Russia vs. the US: A Pretext to Discuss the Cyber “Cold War”
Early 2016, the Director of National Intelligence James Clapper told Congress that the US intelligence agencies were aware of cyber-attacks against individuals and organizations involved in the 2016 presidential campaigns. This is just one of the numerous attacks suffered by the US Government over the years.
Let’s consider the cyber-attacks against the Sony Pictures or the alleged intrusions of Russian hackers inside the US Government networks, including the Pentagon computers and several critical infrastructures in the country.
Russia, China, North Korea are the countries that most of all are threatening the dominance in the cyber space of the US.
Their governments are investing a significant effort in the developing of new cyber capabilities, like any other countries they are working to create a rich arsenal to conduct both sabotage and cyber espionage operations.
At the last Warsaw NATO summit, members of the alliance have officially recognized the cyberspace as a military operational domain. This means that the NATO alliance will respond with conventional weapons in case of a severe cyber-attack confirming that the Internet is a new battlefield.
A cyber-attack against the critical infrastructure of one of the NATO states can have real world consequence, for this reason, it is essential to improve the cyber defense of the members.
What will happen now?
Designating the cyberspace as an operational domain means that the NATO members will focus their efforts on improving cyber capabilities of its members, it is expected more focus on training and military planning.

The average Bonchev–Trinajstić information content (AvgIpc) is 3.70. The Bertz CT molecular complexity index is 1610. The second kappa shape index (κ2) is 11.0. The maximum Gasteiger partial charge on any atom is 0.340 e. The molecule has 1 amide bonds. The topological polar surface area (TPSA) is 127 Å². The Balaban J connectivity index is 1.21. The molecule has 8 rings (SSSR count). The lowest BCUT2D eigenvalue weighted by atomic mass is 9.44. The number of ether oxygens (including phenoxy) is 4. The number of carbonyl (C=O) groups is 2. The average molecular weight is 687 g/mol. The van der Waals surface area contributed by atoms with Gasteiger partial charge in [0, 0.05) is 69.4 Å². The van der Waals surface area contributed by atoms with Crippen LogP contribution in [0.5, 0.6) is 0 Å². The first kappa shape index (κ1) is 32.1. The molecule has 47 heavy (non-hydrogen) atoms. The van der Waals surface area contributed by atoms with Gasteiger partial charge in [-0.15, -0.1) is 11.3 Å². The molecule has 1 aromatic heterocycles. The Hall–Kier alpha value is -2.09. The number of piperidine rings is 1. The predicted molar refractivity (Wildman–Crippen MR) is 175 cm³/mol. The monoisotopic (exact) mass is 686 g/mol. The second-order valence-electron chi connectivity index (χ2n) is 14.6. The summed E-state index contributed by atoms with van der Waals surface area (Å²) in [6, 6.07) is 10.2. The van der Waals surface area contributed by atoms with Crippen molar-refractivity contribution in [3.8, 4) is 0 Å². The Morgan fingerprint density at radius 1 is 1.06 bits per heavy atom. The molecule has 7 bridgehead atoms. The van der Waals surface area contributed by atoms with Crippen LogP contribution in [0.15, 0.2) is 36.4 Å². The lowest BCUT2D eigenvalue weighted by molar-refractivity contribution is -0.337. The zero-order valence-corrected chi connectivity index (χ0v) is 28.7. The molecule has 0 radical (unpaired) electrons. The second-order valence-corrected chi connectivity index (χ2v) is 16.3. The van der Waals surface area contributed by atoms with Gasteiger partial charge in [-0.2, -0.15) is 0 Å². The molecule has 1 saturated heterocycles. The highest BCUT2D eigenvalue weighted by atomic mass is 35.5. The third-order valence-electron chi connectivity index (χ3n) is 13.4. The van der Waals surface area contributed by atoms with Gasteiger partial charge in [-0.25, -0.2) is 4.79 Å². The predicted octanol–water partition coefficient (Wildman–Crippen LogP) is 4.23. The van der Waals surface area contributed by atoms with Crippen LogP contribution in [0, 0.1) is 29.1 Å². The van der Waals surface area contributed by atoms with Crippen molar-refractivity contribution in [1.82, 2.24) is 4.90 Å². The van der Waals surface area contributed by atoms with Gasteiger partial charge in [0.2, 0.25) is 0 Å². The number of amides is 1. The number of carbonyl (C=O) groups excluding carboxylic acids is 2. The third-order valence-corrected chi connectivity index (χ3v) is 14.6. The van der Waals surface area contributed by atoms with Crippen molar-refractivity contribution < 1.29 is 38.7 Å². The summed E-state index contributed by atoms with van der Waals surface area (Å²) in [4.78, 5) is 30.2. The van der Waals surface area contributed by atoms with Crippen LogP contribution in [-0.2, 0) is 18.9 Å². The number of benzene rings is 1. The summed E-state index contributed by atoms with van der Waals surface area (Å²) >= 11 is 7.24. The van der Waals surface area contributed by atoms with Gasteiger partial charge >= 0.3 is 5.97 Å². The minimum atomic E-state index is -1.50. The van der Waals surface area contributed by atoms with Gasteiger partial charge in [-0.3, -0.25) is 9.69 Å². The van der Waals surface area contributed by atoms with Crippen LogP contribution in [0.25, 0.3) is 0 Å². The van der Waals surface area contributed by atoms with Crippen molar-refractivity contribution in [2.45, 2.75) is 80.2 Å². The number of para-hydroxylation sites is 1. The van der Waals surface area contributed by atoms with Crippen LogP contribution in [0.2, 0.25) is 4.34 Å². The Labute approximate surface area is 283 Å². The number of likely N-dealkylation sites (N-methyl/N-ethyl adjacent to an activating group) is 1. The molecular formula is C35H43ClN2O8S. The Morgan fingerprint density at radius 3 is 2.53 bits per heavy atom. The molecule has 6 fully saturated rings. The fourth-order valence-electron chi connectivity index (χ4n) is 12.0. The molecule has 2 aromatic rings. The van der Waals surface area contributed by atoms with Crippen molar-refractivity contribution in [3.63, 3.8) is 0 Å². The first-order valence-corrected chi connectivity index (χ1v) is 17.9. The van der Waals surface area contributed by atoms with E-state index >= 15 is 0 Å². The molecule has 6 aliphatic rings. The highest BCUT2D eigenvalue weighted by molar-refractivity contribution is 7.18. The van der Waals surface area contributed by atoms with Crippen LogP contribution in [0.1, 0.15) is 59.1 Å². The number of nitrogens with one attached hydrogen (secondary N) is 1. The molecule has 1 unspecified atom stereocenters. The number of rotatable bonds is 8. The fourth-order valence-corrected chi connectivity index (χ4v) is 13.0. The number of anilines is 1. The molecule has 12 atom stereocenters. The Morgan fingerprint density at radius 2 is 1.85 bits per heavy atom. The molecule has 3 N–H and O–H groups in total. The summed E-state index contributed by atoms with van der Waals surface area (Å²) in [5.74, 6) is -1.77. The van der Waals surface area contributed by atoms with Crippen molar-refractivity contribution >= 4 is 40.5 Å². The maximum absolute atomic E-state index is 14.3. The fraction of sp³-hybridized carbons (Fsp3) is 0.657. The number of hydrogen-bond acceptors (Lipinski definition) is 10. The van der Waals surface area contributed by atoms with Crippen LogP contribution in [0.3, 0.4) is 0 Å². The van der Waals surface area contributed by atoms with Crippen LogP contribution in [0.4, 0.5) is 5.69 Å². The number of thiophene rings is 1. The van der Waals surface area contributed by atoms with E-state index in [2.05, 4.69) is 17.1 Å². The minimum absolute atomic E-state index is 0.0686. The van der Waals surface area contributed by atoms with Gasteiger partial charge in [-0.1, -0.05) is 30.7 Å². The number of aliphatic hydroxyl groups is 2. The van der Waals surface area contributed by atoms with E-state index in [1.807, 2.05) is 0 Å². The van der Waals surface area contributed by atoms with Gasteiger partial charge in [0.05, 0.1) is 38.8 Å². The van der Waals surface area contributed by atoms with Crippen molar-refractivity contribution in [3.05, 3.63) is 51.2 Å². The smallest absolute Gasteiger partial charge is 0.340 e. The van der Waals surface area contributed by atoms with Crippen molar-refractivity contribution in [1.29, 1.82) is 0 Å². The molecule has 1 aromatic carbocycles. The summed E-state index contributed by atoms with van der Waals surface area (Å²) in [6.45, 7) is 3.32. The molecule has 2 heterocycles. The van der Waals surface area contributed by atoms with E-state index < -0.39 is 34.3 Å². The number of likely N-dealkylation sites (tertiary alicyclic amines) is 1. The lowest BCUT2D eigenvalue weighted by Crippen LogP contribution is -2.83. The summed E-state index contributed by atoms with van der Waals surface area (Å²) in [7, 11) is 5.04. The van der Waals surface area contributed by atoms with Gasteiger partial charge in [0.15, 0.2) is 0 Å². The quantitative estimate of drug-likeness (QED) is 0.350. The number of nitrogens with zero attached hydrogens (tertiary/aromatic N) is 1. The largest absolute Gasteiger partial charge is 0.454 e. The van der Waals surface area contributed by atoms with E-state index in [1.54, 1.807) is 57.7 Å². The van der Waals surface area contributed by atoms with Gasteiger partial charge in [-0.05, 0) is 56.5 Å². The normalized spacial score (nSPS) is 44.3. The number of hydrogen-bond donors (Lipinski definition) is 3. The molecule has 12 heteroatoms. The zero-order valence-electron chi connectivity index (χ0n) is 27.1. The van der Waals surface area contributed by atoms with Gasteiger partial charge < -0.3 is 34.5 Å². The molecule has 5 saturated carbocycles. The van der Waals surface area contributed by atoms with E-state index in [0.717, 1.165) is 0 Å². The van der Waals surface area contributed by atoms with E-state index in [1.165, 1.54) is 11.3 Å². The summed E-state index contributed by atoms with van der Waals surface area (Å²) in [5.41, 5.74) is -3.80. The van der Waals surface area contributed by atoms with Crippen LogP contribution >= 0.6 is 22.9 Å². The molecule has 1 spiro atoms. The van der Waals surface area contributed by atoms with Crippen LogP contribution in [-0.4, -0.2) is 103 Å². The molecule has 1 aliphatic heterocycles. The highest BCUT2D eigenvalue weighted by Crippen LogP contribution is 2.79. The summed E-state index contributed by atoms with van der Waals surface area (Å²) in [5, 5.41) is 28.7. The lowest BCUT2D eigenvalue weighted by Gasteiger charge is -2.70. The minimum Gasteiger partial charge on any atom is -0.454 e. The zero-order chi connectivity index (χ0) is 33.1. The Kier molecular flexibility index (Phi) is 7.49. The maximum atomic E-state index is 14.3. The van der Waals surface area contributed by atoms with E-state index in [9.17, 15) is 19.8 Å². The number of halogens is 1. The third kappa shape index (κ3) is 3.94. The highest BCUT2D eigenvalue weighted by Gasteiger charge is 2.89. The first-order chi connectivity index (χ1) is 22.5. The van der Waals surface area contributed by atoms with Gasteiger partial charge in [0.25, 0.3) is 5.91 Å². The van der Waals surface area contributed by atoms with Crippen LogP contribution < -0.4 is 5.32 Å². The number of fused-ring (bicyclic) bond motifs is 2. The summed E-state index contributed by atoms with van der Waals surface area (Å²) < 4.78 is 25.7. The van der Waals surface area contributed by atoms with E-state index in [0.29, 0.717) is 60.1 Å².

Each member of the NATO is committed to improving its resilience to cyber-attacks and the ability to promptly respond to cyber-attacks, including in hybrid context
“Cyber-attacks present a clear challenge to the security of the Alliance and could be as harmful to modern societies as a conventional attack. We agreed in Wales that cyber defense is part of NATO’s core task of collective defense. Now, in Warsaw, we reaffirm NATO’s defensive mandate and recognize cyberspace as a domain of operations in which NATO must defend itself as effectively as it does in the air, on land, and at sea. This will improve NATO’s ability to protect and conduct operations across these domains and maintain our freedom of action and decision, in all circumstances.” states the Warsaw Summit Communiqué. “We continue to implement NATO’s Enhanced Policy on Cyber Defence and strengthen NATO’s cyber defense capabilities, benefiting from the latest cutting-edge technologies.”